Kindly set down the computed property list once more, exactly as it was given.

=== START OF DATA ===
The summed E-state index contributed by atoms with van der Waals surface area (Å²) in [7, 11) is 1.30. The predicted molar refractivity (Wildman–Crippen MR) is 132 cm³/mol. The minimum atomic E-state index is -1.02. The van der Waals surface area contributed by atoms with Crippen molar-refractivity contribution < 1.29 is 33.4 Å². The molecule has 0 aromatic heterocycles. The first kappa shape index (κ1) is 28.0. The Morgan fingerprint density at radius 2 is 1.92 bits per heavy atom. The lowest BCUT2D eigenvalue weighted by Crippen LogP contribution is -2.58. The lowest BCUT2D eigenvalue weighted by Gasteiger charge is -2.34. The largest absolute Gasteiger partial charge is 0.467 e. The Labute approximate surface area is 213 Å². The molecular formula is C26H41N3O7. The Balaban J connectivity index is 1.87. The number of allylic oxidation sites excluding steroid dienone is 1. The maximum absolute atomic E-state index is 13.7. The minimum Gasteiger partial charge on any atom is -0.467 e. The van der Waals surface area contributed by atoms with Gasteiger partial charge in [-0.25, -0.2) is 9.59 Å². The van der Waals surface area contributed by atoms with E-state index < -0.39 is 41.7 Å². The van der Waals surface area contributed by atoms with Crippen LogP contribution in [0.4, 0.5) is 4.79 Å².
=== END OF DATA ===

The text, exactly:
The summed E-state index contributed by atoms with van der Waals surface area (Å²) in [7, 11) is 1.30. The predicted molar refractivity (Wildman–Crippen MR) is 132 cm³/mol. The minimum atomic E-state index is -1.02. The van der Waals surface area contributed by atoms with Crippen molar-refractivity contribution < 1.29 is 33.4 Å². The molecule has 0 aromatic heterocycles. The first kappa shape index (κ1) is 28.0. The Morgan fingerprint density at radius 2 is 1.92 bits per heavy atom. The lowest BCUT2D eigenvalue weighted by Crippen LogP contribution is -2.58. The lowest BCUT2D eigenvalue weighted by Gasteiger charge is -2.34. The largest absolute Gasteiger partial charge is 0.467 e. The Labute approximate surface area is 213 Å². The molecular formula is C26H41N3O7. The Balaban J connectivity index is 1.87. The number of allylic oxidation sites excluding steroid dienone is 1. The maximum absolute atomic E-state index is 13.7. The minimum Gasteiger partial charge on any atom is -0.467 e. The van der Waals surface area contributed by atoms with Gasteiger partial charge in [-0.25, -0.2) is 9.59 Å². The van der Waals surface area contributed by atoms with E-state index < -0.39 is 41.7 Å². The van der Waals surface area contributed by atoms with Crippen LogP contribution in [0.4, 0.5) is 4.79 Å².